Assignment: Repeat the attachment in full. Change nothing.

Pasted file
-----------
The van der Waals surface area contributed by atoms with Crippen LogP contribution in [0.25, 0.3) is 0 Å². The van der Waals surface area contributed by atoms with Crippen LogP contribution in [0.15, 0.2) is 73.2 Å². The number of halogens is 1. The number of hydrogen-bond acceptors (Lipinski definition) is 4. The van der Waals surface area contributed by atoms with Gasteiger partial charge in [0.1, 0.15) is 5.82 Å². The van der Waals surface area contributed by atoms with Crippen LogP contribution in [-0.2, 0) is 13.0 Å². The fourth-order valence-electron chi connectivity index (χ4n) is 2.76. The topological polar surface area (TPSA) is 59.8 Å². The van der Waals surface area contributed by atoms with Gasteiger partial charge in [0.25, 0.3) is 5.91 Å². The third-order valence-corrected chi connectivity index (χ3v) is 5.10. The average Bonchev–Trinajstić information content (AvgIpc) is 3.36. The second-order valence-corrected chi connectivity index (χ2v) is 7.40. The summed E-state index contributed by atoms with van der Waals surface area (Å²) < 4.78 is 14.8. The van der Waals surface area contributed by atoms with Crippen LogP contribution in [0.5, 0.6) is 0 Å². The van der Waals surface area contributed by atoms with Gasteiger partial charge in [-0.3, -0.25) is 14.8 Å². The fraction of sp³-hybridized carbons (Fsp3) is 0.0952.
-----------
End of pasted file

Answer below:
The van der Waals surface area contributed by atoms with Crippen LogP contribution in [0.25, 0.3) is 0 Å². The van der Waals surface area contributed by atoms with Crippen LogP contribution in [0.15, 0.2) is 73.2 Å². The number of halogens is 1. The number of hydrogen-bond acceptors (Lipinski definition) is 4. The van der Waals surface area contributed by atoms with Gasteiger partial charge in [0.1, 0.15) is 5.82 Å². The van der Waals surface area contributed by atoms with Crippen LogP contribution in [-0.2, 0) is 13.0 Å². The fourth-order valence-electron chi connectivity index (χ4n) is 2.76. The topological polar surface area (TPSA) is 59.8 Å². The van der Waals surface area contributed by atoms with Gasteiger partial charge in [0.25, 0.3) is 5.91 Å². The third-order valence-corrected chi connectivity index (χ3v) is 5.10. The average Bonchev–Trinajstić information content (AvgIpc) is 3.36. The second-order valence-corrected chi connectivity index (χ2v) is 7.40. The summed E-state index contributed by atoms with van der Waals surface area (Å²) < 4.78 is 14.8. The van der Waals surface area contributed by atoms with Crippen LogP contribution in [0.5, 0.6) is 0 Å². The van der Waals surface area contributed by atoms with Gasteiger partial charge in [-0.3, -0.25) is 14.8 Å². The fraction of sp³-hybridized carbons (Fsp3) is 0.0952.